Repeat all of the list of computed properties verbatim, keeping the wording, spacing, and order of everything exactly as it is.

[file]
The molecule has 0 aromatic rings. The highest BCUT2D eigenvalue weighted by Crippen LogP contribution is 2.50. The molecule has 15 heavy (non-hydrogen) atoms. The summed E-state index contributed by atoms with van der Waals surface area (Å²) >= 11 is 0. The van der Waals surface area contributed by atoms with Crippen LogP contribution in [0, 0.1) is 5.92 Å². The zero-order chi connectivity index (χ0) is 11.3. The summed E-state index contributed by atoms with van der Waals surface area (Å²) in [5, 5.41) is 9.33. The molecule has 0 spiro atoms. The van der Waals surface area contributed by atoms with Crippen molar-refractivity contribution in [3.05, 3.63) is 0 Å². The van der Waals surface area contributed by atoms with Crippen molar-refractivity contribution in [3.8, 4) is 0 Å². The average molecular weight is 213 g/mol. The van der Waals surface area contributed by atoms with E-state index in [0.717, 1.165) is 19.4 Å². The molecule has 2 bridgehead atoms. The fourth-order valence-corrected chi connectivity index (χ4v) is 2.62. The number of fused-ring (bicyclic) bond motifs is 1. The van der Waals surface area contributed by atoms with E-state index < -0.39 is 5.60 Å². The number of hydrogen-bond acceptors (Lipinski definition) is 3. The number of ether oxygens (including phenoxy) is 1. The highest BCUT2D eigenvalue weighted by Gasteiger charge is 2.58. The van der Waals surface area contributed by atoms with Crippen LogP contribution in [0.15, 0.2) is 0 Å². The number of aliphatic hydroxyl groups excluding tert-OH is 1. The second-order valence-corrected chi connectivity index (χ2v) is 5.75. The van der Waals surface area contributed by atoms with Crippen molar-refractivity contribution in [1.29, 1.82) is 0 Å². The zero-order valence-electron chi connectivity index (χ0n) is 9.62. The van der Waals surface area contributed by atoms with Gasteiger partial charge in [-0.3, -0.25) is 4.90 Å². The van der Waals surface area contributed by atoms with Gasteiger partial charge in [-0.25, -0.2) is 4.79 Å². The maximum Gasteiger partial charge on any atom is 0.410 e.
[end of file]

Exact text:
The molecule has 0 aromatic rings. The highest BCUT2D eigenvalue weighted by Crippen LogP contribution is 2.50. The molecule has 15 heavy (non-hydrogen) atoms. The summed E-state index contributed by atoms with van der Waals surface area (Å²) >= 11 is 0. The van der Waals surface area contributed by atoms with Crippen LogP contribution in [0, 0.1) is 5.92 Å². The zero-order chi connectivity index (χ0) is 11.3. The summed E-state index contributed by atoms with van der Waals surface area (Å²) in [5, 5.41) is 9.33. The molecule has 0 spiro atoms. The van der Waals surface area contributed by atoms with Crippen molar-refractivity contribution in [3.05, 3.63) is 0 Å². The van der Waals surface area contributed by atoms with Crippen molar-refractivity contribution in [3.8, 4) is 0 Å². The average molecular weight is 213 g/mol. The van der Waals surface area contributed by atoms with E-state index in [0.717, 1.165) is 19.4 Å². The molecule has 2 bridgehead atoms. The fourth-order valence-corrected chi connectivity index (χ4v) is 2.62. The number of fused-ring (bicyclic) bond motifs is 1. The van der Waals surface area contributed by atoms with E-state index < -0.39 is 5.60 Å². The number of hydrogen-bond acceptors (Lipinski definition) is 3. The number of ether oxygens (including phenoxy) is 1. The highest BCUT2D eigenvalue weighted by Gasteiger charge is 2.58. The van der Waals surface area contributed by atoms with Crippen LogP contribution in [0.15, 0.2) is 0 Å². The number of aliphatic hydroxyl groups excluding tert-OH is 1. The second-order valence-corrected chi connectivity index (χ2v) is 5.75. The van der Waals surface area contributed by atoms with Crippen molar-refractivity contribution in [1.29, 1.82) is 0 Å². The zero-order valence-electron chi connectivity index (χ0n) is 9.62. The van der Waals surface area contributed by atoms with Gasteiger partial charge in [-0.3, -0.25) is 4.90 Å². The van der Waals surface area contributed by atoms with Gasteiger partial charge in [-0.25, -0.2) is 4.79 Å². The maximum Gasteiger partial charge on any atom is 0.410 e.